What looks like fear to many is actually love. I am doing unto others what I want them to do for me (see Matthew 7:12). I do this because of what Jesus said—not because I don’t have faith. What if keeping our lamps trimmed and burning (see Matthew 25:1-13) is actually about being prepared to care for others in this interim of waiting for better solutions to this illness? Could the inconvenience of loving our neighbors by maintaining distances and wearing facial coverings actually demonstrate that we are willing to accept God’s timing and ways—in all things, including how and when the bridegroom will arrive?

Fear not, but prepare wisely. Because we do not know the hour or time, one way to keep watch is by showing your love.

(c) 2010 Christiana Lambert

justicecenterMLKquote2019

(c) 2019 Sherman Lambert

Today is what would have been the 91st birthday of Martin Luther King, Jr. Dr. King was a worker not just for racial justice, but for justice for all. His words and life’s work sought to turn the collective consciousness of our society toward our nation’s inequities. His dream was that the American dream would be available to all of God’s children in their own country—and he paid the ultimate price for his dedication to improving access to so much of what constitutes the tables of this nation. As Christians, we are called not only to invite everyone to our Lord’s table, but also to full participation in the opportunities in this land.

And we might think we’re doing that just because we try not to harm others who do not look like us. But if we don’t want the sins of this nation’s fathers and mothers to be visited upon us, we have to also really hear those who have lived through different experiences—especially when those experiences have come from systems that appear to be applied differently based upon someone’s outward appearance. It’s easy for us to bristle when we hear the word “privilege” directed at us, especially when we are dedicated to working hard and to treating our neighbors as we like to be treated.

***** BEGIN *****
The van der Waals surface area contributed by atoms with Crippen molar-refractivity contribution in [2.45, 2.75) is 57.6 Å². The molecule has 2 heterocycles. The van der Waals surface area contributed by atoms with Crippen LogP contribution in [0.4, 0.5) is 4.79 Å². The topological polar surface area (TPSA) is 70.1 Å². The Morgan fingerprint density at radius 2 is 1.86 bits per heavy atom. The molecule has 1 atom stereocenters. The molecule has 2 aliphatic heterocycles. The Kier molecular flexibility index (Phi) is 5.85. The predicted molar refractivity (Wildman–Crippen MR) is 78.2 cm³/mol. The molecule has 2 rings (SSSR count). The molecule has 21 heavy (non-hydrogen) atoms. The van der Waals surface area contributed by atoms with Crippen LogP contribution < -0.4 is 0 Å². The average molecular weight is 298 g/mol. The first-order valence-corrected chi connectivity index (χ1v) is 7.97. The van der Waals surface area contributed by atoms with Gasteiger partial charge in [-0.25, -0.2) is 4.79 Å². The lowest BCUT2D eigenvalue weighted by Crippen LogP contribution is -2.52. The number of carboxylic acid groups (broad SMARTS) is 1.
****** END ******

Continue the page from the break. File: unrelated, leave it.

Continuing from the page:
But despite our feelings of discomfort, it’s way past time for us to listen—and to open up to understanding that systems that seem sustaining and helpful to us may not always be applied equally to everyone.

There are stories out there of justice denied—individually and in a systemic manner, as you can read or watch in lawyer Bryan Stevenson’s Just Mercy book that is now also a movie. You can read up on the effects of the New Deal practice that graded neighborhoods based upon desirability for real estate investing, a practice whose long-term effects continue to shape opportunities within communities. According to the Mapping Inequality website: “These grades were a tool for redlining: making it difficult or impossible for people in certain areas to access mortgage financing and thus become homeowners. Redlining directed both public and private capital to native-born white families and away from African American and immigrant families.”